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Equipment Loans vs Equipment Leases: The Basics

10/19/16 11:22 AM

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Almost all business equipment can be financed. As a general rule, any type of new or used equipment that generates income or saves time and labor for your business can be financed. Generally, businesses have two options ─ either securing a loan to purchase the equipment or leasing it. Each method has different advantages.

When deciding which option is best for you and your business, consider the potential revenue derived from using the equipment; how quickly it will be outdated; the size of the equipment; who bears responsibility for maintenance; and overall costs.

Payment Terms

Loan – The advance of funds is repaid with interest over a specific period of time.

Lease – Payments for the equipment rental are set up for a determined number of months.

Down Payment Requirements

Loan – An equipment loan usually requires a down payment and then finances the remaining cost of the equipment. In addition to the down payment, your first loan payment is typically due within 30-45 days of the loan closing.

Lease – No down payment is required. A true lease finances 100 percent of the value of the equipment expected to be used during the lease term. A lease payment is usually required right away after the closing of the loan, but that amount is generally much lower than a down payment.

Depreciation Allowance

Loan – Borrowers may claim a tax deduction for a portion of the loan payment as interest and for depreciation, which is tied to IRS depreciation schedules.

Lease – In a true lease, you may claim the entire lease payment as a tax deduction. The equipment write-off is tied to the lease term which can be shorter than IRS depreciation schedules. This can result in larger tax deductions each year. Additionally, the deduction is the same each year which helps simplify budgeting. Note, however, that equipment financed with a conditional sale lease is treated the same as owned equipment.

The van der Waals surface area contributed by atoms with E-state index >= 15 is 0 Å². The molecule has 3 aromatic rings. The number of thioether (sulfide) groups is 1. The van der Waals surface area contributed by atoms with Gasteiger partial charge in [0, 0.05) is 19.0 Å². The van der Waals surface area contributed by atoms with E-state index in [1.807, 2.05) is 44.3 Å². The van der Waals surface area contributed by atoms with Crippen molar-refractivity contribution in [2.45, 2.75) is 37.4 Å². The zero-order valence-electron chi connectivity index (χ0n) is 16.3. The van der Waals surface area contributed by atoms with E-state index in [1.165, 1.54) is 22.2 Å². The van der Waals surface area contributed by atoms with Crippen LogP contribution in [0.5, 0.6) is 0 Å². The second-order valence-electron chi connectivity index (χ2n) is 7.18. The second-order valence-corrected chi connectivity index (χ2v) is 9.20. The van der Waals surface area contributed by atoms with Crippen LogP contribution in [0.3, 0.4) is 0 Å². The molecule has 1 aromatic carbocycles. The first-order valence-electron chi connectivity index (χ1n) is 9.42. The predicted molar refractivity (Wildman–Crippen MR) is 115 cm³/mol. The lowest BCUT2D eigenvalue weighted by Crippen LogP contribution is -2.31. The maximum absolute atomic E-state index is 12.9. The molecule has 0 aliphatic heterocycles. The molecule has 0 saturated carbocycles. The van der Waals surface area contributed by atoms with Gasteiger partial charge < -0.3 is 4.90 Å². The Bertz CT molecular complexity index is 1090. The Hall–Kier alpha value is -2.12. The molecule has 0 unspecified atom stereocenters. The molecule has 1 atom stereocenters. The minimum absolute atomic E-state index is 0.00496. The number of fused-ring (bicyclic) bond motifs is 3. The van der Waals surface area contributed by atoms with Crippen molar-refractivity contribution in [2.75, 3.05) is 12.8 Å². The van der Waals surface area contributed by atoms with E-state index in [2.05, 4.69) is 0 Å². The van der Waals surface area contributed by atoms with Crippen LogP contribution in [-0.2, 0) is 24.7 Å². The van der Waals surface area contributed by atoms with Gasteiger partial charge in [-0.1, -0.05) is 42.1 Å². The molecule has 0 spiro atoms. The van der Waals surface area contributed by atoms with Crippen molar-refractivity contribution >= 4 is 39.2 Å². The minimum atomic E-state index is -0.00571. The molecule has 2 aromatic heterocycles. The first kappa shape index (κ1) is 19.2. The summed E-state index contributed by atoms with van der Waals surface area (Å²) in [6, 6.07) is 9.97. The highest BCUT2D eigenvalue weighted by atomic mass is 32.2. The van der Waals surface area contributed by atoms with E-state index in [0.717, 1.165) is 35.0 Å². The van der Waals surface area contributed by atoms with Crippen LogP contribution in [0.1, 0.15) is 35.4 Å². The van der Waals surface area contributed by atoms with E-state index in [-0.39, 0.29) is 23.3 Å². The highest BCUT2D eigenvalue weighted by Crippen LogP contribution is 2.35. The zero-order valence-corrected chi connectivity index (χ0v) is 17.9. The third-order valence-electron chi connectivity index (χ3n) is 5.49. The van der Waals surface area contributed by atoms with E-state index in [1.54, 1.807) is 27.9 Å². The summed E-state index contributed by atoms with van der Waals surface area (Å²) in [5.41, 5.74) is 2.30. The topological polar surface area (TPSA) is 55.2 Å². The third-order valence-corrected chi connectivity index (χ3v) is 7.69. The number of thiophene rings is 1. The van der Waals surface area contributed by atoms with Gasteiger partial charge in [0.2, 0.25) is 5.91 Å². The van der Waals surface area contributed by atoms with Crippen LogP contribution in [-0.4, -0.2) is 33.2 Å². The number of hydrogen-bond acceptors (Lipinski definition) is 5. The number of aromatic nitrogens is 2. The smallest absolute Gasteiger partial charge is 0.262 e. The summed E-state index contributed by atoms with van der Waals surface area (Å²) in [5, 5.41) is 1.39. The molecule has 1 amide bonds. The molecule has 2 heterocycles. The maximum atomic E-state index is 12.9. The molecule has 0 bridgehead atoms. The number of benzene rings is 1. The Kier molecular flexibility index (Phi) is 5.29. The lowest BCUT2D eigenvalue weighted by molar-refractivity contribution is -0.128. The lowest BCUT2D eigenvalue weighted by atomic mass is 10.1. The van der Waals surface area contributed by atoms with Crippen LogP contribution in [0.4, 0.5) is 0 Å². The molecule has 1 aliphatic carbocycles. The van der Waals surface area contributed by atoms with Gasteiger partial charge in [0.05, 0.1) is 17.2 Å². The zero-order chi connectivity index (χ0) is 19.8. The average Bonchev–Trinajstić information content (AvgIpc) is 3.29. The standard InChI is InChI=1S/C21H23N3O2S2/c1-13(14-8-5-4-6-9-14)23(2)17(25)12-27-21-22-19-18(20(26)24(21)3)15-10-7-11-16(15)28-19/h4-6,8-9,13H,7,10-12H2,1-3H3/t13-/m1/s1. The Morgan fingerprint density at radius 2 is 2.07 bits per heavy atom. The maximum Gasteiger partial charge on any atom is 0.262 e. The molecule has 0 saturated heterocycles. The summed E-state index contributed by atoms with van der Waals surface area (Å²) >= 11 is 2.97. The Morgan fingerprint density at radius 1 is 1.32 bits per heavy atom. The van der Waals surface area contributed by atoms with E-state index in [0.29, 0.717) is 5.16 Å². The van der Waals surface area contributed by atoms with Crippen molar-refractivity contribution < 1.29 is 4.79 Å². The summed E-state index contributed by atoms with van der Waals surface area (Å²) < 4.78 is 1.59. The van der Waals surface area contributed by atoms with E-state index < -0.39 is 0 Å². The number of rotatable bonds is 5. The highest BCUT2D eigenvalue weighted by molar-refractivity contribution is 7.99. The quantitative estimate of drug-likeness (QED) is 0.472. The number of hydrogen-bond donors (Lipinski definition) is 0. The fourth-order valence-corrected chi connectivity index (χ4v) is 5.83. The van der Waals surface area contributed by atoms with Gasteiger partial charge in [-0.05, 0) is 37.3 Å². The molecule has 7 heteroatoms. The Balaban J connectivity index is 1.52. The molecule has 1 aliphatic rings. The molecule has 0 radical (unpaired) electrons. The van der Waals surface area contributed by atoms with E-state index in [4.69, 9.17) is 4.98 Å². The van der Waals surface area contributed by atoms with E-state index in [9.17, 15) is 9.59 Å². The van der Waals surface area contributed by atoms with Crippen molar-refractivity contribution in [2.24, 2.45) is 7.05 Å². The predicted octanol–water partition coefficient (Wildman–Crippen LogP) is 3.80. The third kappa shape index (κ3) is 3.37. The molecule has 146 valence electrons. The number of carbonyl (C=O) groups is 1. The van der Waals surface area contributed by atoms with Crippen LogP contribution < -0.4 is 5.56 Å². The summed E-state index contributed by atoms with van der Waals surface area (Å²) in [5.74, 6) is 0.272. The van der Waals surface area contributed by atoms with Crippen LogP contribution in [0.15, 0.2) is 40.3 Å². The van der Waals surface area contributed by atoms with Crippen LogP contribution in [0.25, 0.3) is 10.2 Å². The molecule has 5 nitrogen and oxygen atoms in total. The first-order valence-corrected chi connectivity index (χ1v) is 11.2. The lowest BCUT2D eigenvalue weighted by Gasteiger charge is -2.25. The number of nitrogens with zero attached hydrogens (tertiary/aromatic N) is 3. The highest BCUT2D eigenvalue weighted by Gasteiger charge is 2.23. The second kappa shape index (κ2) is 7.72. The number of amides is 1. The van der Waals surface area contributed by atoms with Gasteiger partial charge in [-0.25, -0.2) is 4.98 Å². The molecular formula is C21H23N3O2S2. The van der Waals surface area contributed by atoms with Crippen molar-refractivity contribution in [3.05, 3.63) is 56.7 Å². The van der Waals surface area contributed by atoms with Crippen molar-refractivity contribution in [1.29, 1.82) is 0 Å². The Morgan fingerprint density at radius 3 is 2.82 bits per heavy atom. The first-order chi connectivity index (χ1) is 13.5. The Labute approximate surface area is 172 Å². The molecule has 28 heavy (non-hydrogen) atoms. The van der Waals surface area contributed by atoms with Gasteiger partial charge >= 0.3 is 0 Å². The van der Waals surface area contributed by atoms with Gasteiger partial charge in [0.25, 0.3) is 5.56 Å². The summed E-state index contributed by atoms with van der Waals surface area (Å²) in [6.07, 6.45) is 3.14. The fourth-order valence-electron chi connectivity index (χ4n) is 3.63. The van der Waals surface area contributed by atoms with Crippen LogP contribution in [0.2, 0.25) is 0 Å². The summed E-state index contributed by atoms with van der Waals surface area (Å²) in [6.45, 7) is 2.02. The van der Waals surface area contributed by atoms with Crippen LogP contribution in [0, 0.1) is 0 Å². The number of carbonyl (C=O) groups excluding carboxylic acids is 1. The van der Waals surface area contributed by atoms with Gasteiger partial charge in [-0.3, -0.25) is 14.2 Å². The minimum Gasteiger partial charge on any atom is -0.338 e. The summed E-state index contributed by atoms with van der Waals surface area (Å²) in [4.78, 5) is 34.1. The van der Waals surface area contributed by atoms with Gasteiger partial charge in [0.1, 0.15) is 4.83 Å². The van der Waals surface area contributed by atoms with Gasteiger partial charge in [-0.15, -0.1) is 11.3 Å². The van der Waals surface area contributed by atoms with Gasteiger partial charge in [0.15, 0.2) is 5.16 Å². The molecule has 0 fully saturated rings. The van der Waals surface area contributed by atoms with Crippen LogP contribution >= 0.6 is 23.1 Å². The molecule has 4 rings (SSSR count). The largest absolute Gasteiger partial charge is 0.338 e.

*It's important to consult your accountant to discuss tax deductions and IRS depreciation schedules.

Obsolescence Risk

Loan – The borrower bears all the risk of equipment devaluation due to the development of new technology.

Lease – The risk of equipment obsolescence is transferred to the leasing company since no obligation exists to own the equipment at the end of the lease. Some leases contain provisions for upgrading equipment during the lease term for additional payment.

Inflation Impact

Loan – A larger portion of the financial obligation is paid in today’s dollars, which are more expensive.

Lease – More of the cash flow, especially the option to purchase the equipment, occurs later in the lease term when inflation makes those expenses cheaper.

Business Financing Planning

The decision to buy or lease will affect many areas of your business’s finances and operations. There is no one “right” answer when it comes to leasing vs buying equipment. Every situation is different. To be sure you are covering all your bases, we recommend maintaining a strong relationship with your business team - your attorney, your accountant, your lender, and other trusted resources - so you draw on their experience and expertise as you make this important decision.

At Lincoln Savings Bank, we can help you with the purchase, lease or refinance of new and used equipment. Check out our online Business Lending Network or contact us at bln@mylsb.com and one of our business loan experts will be happy to answer any questions you may have. 

Lincoln Savings Bank, Member FDIC
Jeremy Thesing

Written by Jeremy Thesing

SBA Commercial Lender